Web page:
On Anti-Nuclear Bullshit

In his widely read essay, “On Bullshit,” the philosopher Harry Frankfurt famously distinguished between liars and bullshitters. Liars, counterintuitively, Frankfurt argued, actually care about the truth, and hence attempt to conceal or distort it. Bullshit, by contrast, serves a social function, not an epistemic one.

I was reminded of Frankfurt’s distinction recently, with the publication of a new paper by Harrison Fell, Alex Gilbert, Jesse Jenkins, and Matteo Mildenberger reanalyzing data from a study published last fall in Nature Energy by Benjamin Sovacool and colleagues at the University of Sussex Energy Group.

Sovacool and his coauthors claimed to demonstrate that deployment of nuclear energy around the world did not reduce carbon emissions. The reanalysis by Fell, et. al. is devastating, showing Sovacool’s data actually shows the opposite. From the abstract: “employing the same data sources and time periods, we find that nuclear power and renewable energy are both associated with lower per capita CO2 emissions with effects of similar magnitude and statistical significance.”

Of course, you don’t really need a complicated regression analysis to figure this out. France and Sweden boast the lowest per capita emissions among major advanced developed economies globally and get 80% and 50% of their electricity, respectively, from nuclear energy. When nations build nuclear plants, emissions reliably fall and when they shut them down, as we’ve witnessed over the last decade in Japan and California, they reliably rise.

But for decades, Sovacool and other prominent anti-nuclear academics have published a slew of dubious studies in peer-reviewed publications purporting to find that closing nuclear plants reduces emissions, that nuclear energy is fossil fuel intensive, uniquely dangerous, and inherently expensive, and that renewable energy alone can meet 100% of the world’s energy needs.

This is the sort of thing that many people would call bullshit. But in Frankfurt’s parlance, ideological academics like Sovacool are actually liars. By that, I am not suggesting that Sovacool and others are literally lying. Nor does any of it rise to the level of academic fraud.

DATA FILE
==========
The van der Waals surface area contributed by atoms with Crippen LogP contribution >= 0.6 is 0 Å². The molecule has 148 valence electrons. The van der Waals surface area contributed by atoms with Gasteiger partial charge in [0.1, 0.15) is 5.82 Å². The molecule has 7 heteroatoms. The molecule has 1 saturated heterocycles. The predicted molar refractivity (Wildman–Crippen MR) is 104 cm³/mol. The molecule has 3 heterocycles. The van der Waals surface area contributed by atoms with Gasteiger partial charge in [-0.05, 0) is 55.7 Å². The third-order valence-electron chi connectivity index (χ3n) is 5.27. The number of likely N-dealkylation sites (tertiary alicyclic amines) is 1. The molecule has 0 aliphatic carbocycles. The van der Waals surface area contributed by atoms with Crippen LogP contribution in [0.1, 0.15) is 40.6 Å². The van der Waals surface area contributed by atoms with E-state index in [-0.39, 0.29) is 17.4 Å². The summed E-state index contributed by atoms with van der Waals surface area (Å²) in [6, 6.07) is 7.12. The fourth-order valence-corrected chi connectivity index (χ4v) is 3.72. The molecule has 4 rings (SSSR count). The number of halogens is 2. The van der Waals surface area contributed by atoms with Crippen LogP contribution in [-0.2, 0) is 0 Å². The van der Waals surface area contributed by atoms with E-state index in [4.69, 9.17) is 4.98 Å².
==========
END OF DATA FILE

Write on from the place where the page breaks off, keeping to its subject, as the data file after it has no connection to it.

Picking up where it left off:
But the history of anti-nuclear scholarship pretty strongly suggests that peer-review is no defense in the face of tenured academics with strong ideological commitments. Motivated cognition is a powerful thing and faced with an inconvenient truth, that nuclear energy, which environmentalists have long viewed as worse than fossil fuels, is actually one of the better options we have for cutting carbon emissions and addressing climate change, researchers like Sovacool are entirely capable of conjuring scholarly falsehoods via the magic of models, regression analyses, and highly selective data.

Bullshit, by contrast, is a different animal. It involves going along to get along, repeating claims that are prima facie ridiculous because everyone else appears to believe them too. If Sovacool and other anti-nuclear academics are liars in Frankfurt’s parlance, the peer reviewers and editors who went along with publishing the whole absurd exercise are bullshitters.

Sure, peer-review is time-consuming and uncompensated. But that can’t remotely explain how Sovacool was able to take a study that he was forced to retract just three years ago, slap a fresh coat of paint on it, and republish it in a more prestigious journal. Or why Mark Jacobson’s now-debunked 100% renewable study was not only published by the Proceedings of the National Academy of Science but received an award as one of the best studies of the year, before its obvious flaws were exposed. Or, for that matter, why decades of coverage of nuclear energy in the mainstream media has so reliably diverged from the overwhelming evidence about nuclear’s remarkable record of safe operations and low emissions.

The actual technological pathways to deeply decarbonizing the entire global economy are few and far between. Nuclear is without question one of them.

Climate and energy bullshit proliferates not based on the strength of empirical claims upon which it is based but because it fits a social narrative that has been around for a very long time and that was mapped over, almost whole cloth, from earlier environmental claims about population, toxic chemicals, and limits to growth.